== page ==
Educational Opportunities

Because of nanotechnology's highly interdisciplinary nature, relevant educational opportunities are dispersed across many academic departments. Graduate students whose research projects relate to nanotechnology typically earn a Ph.D. from a home department and are encouraged to take courses from multiple departments and/or colleges.

Interdisciplinary Ph.D. Degree

Truly interdisciplinary Ph.D. programs may be developed via MSU's Dual Major Doctoral Degree program. Such programs are arranged with the concurrence of the graduate programs involved (see "Dual Major Doctoral Degrees" in the MSU Academic Programs Guide). Typically, two departments are involved, with one being the student's primary affiliation (and home of the principal advisor), and the other a secondary affiliation (home of a secondary advisor or collaborator). Admission requirements to graduate school are those of the primary department. The student's coursework program is established according to guidelines negotiated between the departments. For example, a credit ratio of 60%:40% between the primary and secondary departments may be specified, with no more than 125% of the typical course load of a single Ph.D. degree being required for the interdisciplinary degree. The degree would be called, for example, a Ph.D. in "Chemical Engineering and Physics", when the primary affiliation for the Ph.D. is Chemical Engineering, and the secondary affiliation is Physics. Obligations for teaching are typically met in the primary department. Comprehensive (preliminary) exams are also typically arranged according to the guidelines of the primary department, and must meet the standards of a guidance committee that includes members from both departments, with ~60% members from the primary department and ~40% members from the secondary department.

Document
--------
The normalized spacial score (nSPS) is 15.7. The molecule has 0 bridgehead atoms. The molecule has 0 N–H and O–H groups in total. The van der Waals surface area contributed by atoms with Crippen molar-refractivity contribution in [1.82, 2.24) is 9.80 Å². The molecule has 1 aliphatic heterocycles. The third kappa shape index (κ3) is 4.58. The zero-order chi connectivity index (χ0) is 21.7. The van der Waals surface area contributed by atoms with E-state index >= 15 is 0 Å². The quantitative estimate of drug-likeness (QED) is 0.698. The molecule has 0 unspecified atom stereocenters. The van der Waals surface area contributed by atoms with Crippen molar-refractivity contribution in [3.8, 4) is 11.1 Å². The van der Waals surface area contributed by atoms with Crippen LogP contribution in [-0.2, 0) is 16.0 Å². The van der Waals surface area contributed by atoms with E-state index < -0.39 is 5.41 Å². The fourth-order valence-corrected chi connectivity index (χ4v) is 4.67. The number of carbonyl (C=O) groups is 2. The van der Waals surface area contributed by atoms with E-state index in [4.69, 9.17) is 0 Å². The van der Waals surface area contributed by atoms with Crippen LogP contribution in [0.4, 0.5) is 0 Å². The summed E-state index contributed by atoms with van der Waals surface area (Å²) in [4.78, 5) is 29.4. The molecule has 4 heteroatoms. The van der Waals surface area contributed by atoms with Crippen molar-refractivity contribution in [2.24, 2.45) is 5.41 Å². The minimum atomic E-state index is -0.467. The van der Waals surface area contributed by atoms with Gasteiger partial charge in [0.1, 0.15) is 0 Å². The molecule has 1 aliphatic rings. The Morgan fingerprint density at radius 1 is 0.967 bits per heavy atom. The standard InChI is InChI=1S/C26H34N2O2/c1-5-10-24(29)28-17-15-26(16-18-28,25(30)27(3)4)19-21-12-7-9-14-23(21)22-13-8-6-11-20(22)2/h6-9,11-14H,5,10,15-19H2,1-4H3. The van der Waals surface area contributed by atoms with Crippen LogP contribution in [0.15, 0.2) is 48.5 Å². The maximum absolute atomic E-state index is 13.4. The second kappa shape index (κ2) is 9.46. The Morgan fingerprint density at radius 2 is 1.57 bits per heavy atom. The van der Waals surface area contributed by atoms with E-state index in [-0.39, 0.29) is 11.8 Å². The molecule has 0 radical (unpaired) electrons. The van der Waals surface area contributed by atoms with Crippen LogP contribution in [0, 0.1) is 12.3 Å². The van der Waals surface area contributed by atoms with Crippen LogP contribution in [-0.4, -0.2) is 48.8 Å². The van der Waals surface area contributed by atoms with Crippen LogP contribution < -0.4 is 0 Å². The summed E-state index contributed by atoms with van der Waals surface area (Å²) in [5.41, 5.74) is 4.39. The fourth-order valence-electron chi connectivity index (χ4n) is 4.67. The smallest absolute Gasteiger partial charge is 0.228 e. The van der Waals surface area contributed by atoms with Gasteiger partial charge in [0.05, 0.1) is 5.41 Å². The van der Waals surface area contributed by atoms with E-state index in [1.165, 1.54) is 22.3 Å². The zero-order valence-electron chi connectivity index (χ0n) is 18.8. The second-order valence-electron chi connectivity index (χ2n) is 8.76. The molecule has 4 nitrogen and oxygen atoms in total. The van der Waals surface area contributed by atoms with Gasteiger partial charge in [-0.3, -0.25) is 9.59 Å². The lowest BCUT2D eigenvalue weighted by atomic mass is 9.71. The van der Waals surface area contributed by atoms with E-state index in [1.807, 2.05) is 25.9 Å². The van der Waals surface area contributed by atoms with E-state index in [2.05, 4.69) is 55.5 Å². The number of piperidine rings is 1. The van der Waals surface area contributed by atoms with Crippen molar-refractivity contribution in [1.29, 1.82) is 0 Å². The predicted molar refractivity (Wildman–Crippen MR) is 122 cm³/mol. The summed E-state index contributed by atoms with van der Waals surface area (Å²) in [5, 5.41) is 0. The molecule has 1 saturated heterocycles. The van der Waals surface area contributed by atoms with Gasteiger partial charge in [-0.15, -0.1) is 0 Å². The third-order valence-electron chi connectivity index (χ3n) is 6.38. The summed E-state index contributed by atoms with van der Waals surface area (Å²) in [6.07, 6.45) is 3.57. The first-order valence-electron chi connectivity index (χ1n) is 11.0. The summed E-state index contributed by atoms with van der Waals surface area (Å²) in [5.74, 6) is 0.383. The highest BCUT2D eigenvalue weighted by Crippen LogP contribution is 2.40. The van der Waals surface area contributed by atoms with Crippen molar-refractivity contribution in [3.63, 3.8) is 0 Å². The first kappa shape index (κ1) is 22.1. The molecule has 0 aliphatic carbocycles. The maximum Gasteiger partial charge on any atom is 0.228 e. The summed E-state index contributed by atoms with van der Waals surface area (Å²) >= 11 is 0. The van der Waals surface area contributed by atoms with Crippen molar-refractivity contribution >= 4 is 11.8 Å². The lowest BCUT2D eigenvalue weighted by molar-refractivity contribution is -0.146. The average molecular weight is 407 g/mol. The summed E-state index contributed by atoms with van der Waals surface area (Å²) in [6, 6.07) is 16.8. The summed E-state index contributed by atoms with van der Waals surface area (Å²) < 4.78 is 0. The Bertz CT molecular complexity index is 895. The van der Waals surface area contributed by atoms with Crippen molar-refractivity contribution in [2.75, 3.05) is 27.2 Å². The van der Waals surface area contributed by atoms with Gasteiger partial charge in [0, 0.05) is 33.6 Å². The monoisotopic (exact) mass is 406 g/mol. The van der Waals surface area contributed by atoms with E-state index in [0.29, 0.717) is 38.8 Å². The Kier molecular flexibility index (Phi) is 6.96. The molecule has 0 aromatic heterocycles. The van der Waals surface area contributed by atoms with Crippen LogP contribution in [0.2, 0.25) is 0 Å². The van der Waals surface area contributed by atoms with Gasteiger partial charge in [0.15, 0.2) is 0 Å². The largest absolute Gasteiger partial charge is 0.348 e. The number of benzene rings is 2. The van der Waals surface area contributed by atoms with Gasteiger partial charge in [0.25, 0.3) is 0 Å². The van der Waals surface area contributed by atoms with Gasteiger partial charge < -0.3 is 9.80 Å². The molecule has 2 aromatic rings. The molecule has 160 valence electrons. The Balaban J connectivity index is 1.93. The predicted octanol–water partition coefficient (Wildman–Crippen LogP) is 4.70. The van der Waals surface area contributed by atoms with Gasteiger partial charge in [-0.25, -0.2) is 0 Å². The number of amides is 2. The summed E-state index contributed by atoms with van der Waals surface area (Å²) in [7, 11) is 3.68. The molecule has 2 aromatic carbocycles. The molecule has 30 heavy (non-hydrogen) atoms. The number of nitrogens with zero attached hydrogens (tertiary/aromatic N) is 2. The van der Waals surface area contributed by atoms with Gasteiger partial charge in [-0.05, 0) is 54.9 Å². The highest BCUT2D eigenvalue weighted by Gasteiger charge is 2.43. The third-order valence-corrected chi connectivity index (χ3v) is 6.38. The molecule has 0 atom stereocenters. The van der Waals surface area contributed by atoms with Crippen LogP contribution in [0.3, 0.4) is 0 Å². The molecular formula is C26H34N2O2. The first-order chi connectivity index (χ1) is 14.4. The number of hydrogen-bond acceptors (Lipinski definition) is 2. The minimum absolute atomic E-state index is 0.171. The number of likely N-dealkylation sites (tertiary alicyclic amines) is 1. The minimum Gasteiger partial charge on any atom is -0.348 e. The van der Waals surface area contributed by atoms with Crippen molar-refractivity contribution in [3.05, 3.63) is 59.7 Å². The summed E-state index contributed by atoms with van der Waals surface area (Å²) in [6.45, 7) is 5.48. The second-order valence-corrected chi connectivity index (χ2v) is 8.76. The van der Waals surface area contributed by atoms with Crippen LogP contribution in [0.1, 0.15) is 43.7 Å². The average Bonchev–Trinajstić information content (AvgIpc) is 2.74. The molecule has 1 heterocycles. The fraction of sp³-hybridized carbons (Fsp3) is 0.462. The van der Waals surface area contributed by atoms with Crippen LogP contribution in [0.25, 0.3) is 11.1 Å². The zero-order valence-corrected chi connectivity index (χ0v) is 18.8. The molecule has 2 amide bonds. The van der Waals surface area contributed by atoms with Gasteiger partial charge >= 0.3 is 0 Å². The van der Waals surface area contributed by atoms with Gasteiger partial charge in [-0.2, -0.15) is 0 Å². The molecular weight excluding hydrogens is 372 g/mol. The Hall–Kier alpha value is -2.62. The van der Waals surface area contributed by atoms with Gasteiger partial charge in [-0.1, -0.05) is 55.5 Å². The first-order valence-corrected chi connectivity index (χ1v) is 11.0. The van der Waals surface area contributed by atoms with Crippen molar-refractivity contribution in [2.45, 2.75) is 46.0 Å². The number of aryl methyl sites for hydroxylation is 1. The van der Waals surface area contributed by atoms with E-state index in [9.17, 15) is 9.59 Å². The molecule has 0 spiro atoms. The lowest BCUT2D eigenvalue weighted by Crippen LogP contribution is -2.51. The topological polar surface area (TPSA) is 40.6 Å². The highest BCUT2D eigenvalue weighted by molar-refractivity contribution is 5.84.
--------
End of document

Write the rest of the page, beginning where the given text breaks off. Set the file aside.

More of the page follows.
Courses specifically related to nanotechnology

Atomic and Electronic Structure of Matter (PHY 971)
Foundations of Nanoscale Science and Technology (PHY 905, Special Problems)
Probes of Nanostructure in Complex Materials (PHY 973, Special Topics in Condensed Matter Physics)
Molecular Self Assembly (CHE 891, Selected Topics, Section 003)
Experimental Methods in Nanotechnology (CHE 891, Selected Topics, Section 002)
Surface and Interfaces of Materials (CHE871, MSE871)
Multifunctional Nanomaterials (PKG 891, Selected Topics)